Sally the Slithering Snake
Rationale: Before students learn to read they have to learn the phonemes to be able to read successfully. In this lesson, the students will learn the /s/ sound which is represented by the letter S. They will learn a hand gesture of strike down with two fingers for fangs of the snake. The students will use this hand gesture whenever they heard the /s/ sound. They will apply phoneme awareness with /s/ in phonetic cue reading by distinguishing rhyming words from beginning letters.
Assessment worksheet identifying pictures with /s/
Cards with the words (shake, sick, sad, slope, see)
Dr. Seuss's ABC (Random House, 1963)
Chart with "Sam said he was sorry he put salt in Sally's sandwich"
1. Our written language is a secret code with many letters. The tricky part is learning what letters stand for the mouth moves to help make the sounds that we say come out right. Today we are going to work on spotting mouth moves to /s/. We spell /s/ with the letter S. S looks like a snake, and /s/ sounds like what a snake would make.
2. Let's pretend your hand is the fangs of a snake, let's use our pointer finger and our middle finger to make the fangs. I want you to curl those two fingers up and move them up and down in a striking motion. Every time you make the striking motion I was you to say /s/, /s/, /s/. . Notice that both of your top and bottom teeth are touching, and your tongue lays flat in your mouth, and you blow air through your teeth to make the sound.
3. Let me show you how to find /s/ in the word Houston. I'm going to stretch out Houston in super slow motion and listen for my snake. Hhh-oo-uu-sss-tt-oo-n. There is was! Did you hear it? I felt my teeth touch together and blow air. I can feel the snake /s/ in Houston.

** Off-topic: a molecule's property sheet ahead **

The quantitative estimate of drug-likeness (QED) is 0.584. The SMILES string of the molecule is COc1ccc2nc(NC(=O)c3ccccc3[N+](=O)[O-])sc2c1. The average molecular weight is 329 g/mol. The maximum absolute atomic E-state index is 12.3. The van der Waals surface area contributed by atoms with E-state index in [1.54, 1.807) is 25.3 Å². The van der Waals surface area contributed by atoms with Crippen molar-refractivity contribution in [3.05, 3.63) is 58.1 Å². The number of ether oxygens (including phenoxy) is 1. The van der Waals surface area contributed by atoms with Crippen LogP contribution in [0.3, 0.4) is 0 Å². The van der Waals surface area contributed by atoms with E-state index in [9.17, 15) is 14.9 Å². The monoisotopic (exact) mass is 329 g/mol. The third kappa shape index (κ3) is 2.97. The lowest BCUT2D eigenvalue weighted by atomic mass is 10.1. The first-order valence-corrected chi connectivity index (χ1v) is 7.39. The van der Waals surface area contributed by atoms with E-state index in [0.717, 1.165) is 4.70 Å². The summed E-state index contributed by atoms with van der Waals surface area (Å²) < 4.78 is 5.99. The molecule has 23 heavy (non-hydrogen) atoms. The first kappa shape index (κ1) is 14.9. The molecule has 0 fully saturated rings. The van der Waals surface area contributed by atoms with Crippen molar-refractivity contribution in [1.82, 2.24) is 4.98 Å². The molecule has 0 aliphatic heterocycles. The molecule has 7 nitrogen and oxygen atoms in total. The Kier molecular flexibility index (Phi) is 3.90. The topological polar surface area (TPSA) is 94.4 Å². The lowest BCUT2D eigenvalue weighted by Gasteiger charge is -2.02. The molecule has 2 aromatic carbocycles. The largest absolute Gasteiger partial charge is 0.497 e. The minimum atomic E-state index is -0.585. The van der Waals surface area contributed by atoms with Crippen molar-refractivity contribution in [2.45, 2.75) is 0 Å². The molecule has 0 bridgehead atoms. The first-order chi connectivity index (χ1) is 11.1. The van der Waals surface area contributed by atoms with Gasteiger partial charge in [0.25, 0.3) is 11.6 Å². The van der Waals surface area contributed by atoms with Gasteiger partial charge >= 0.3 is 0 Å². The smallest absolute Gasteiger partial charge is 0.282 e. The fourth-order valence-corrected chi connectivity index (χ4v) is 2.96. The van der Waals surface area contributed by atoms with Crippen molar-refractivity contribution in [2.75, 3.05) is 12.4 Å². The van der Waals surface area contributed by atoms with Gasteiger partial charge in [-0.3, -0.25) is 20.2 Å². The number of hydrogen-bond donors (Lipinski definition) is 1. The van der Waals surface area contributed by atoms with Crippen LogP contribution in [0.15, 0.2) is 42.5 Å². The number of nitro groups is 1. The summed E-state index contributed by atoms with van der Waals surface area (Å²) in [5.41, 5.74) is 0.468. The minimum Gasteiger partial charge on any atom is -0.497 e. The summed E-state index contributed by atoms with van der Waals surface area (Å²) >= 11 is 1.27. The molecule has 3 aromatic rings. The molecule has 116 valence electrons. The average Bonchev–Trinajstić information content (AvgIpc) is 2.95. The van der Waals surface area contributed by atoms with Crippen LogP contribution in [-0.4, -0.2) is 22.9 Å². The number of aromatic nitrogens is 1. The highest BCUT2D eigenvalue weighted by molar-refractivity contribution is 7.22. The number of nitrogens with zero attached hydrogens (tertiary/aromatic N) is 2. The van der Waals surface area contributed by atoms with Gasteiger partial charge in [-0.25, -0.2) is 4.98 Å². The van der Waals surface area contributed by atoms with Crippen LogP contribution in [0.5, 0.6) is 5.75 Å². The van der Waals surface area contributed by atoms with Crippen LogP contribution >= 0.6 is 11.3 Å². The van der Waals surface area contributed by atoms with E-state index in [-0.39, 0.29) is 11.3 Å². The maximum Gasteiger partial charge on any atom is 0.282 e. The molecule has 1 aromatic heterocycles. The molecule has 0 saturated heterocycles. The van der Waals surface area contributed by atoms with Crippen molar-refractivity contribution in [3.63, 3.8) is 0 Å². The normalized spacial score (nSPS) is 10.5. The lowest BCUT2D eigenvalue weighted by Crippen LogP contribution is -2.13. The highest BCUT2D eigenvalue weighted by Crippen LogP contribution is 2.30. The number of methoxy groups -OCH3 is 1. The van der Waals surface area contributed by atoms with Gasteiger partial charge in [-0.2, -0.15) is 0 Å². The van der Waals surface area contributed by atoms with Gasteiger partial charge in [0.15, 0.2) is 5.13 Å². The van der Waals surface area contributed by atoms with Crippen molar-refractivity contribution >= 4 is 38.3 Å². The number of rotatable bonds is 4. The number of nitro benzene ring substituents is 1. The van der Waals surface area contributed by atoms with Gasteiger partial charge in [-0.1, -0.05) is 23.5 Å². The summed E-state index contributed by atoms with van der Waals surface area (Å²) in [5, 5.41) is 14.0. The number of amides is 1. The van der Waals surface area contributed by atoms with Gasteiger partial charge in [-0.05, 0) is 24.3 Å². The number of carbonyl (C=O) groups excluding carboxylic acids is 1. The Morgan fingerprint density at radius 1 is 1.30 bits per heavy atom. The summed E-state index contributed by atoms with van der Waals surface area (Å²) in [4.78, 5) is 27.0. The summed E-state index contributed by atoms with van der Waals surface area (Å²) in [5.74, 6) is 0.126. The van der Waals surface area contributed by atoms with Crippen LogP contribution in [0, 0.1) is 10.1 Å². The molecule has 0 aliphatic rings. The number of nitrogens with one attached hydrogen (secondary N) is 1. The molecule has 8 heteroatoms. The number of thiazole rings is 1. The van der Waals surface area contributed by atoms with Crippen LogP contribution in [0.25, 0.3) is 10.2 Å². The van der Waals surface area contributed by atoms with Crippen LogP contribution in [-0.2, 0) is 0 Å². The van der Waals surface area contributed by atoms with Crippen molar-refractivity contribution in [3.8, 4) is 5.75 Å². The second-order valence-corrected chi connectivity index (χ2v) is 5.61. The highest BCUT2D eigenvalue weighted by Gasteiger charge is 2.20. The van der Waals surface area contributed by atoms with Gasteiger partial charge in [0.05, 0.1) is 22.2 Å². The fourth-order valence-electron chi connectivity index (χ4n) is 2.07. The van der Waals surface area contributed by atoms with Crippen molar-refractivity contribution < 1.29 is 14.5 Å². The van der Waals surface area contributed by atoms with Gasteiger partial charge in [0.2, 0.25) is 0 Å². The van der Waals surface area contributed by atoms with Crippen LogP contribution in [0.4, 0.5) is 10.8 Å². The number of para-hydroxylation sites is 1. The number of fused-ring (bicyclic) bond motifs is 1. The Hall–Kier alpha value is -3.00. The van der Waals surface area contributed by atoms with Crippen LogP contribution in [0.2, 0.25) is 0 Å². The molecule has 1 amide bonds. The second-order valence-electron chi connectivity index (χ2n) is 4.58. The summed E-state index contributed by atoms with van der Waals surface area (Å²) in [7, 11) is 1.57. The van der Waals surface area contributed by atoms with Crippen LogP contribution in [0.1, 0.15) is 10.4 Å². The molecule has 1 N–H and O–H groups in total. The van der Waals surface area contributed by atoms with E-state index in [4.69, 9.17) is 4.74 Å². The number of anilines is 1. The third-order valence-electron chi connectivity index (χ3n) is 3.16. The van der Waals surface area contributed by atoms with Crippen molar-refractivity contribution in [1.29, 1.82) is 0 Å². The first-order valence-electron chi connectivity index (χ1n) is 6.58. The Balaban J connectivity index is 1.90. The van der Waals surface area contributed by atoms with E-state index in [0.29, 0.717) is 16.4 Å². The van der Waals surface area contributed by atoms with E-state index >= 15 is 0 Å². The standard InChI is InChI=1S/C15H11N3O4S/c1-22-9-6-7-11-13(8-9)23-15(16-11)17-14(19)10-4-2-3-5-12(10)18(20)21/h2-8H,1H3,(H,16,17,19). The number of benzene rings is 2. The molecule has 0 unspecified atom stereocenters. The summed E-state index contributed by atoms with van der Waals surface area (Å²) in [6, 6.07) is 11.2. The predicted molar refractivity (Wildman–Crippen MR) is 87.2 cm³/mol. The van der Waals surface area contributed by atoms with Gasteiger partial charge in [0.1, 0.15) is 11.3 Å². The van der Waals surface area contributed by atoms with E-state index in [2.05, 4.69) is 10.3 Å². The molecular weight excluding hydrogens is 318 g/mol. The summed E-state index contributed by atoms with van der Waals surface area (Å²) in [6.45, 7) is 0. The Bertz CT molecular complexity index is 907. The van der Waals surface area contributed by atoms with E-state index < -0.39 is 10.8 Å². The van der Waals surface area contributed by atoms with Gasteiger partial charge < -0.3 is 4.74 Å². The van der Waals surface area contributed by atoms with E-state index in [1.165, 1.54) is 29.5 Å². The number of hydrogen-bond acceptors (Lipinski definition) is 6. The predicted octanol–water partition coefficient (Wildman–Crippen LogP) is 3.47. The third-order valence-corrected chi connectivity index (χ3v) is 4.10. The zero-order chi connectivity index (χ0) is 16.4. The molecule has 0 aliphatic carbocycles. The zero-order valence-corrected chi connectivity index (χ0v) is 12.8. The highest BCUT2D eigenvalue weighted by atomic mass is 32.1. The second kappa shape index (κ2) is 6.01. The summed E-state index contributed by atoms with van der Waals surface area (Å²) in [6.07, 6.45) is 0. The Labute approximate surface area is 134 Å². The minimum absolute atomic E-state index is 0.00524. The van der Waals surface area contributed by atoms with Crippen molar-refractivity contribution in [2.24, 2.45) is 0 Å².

4. Let's try a tongue twister [on chart]. "Sam said he was sorry he put salt in Sally's sandwich" Everybody say it three times with me together. Now say it again, and this time stretch the /s/ at the beginning of the words. "SSSSam sssaid he wassss sssorry he put sssalt in Ssssally'ssss ssssandwich." Try again, and this time break the /s/ off the word. /s/am /s/ aid he wa /s/ /s/orry he put /s/ alt in /s/ally'/s/ /s/andwich.
5. [Have students take out primary paper and pencils]. We use letter S to spell /s/. Capital letter S look like a snake and so does a lower case S. Let's write the lower case s. Start at the belt and go down to the shoe in a curvy motion going left then to the right. Do not pick you pencil up off the paper until you are done writing the letter s. Do the same thing with the upper case but this time you are going to start at the hat and then go down to the shoe in a curvy motion. I want to see everybody's Ss. After I put a star on it, I want you to make eleven more just like it.
6. Call on students to answer and tell how they knew: Do you hear/s/ in Shake or bake, sick or pick, sad or mad, slope or mope, see or tree. Let's see if you can spot the mouth move /s/ in some other words. Move your hand like a snake if you hear /s/: The, soaking, wet, spider, saw, stars, in, the, sky.
7. "Let's look at an alphabet book. Dr. Seuss tells us about a funny creature whose name starts with a S. Can you guess?" Read the pages of S, drawing out /s/. Ask students if they can think of other words with /s/. Ask them to make up silly creature names like snigger, siffer, sear. Then, have each student write their silly creature name with invented spelling and draw a picture to show what it might look like. Display work at the end.
8. Show Stop and model how to decide if it is Stop or mop: S tells me to snake my teeth /s/, so this word is sss-top, stop. You try some Shake or bake, sick or pick, sad or mad, slope or mope, see or tree.
9. Assessment: distribute the worksheet. Students are to complete the partial spellings and circle the object that starts with the letter S. Students individually read the phonetic cue words from step #8.
Dr. Seuss's ABC (Random House, 1963)
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